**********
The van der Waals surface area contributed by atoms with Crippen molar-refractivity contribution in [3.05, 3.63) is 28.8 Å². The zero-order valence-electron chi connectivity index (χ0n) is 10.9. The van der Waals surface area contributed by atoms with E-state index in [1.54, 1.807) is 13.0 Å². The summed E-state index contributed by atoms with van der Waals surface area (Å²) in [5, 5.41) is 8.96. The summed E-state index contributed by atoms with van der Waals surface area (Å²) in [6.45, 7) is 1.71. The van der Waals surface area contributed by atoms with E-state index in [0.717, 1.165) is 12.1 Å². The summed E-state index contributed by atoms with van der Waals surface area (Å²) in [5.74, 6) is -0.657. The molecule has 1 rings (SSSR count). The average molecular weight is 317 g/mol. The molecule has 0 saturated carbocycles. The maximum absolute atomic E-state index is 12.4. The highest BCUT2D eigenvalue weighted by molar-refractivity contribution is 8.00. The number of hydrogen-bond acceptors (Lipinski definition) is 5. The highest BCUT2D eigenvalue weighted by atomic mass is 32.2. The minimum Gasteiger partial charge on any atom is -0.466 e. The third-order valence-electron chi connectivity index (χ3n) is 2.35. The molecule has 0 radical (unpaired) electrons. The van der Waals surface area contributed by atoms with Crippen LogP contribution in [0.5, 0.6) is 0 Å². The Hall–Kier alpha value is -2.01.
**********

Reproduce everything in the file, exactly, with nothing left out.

The van der Waals surface area contributed by atoms with Crippen molar-refractivity contribution in [3.05, 3.63) is 28.8 Å². The zero-order valence-electron chi connectivity index (χ0n) is 10.9. The van der Waals surface area contributed by atoms with E-state index in [1.54, 1.807) is 13.0 Å². The summed E-state index contributed by atoms with van der Waals surface area (Å²) in [5, 5.41) is 8.96. The summed E-state index contributed by atoms with van der Waals surface area (Å²) in [6.45, 7) is 1.71. The van der Waals surface area contributed by atoms with E-state index in [0.717, 1.165) is 12.1 Å². The summed E-state index contributed by atoms with van der Waals surface area (Å²) in [5.74, 6) is -0.657. The molecule has 1 rings (SSSR count). The average molecular weight is 317 g/mol. The molecule has 0 saturated carbocycles. The maximum absolute atomic E-state index is 12.4. The highest BCUT2D eigenvalue weighted by molar-refractivity contribution is 8.00. The number of hydrogen-bond acceptors (Lipinski definition) is 5. The highest BCUT2D eigenvalue weighted by atomic mass is 32.2. The minimum Gasteiger partial charge on any atom is -0.466 e. The third-order valence-electron chi connectivity index (χ3n) is 2.35. The molecule has 0 radical (unpaired) electrons. The van der Waals surface area contributed by atoms with Crippen LogP contribution in [0.5, 0.6) is 0 Å². The Hall–Kier alpha value is -2.01.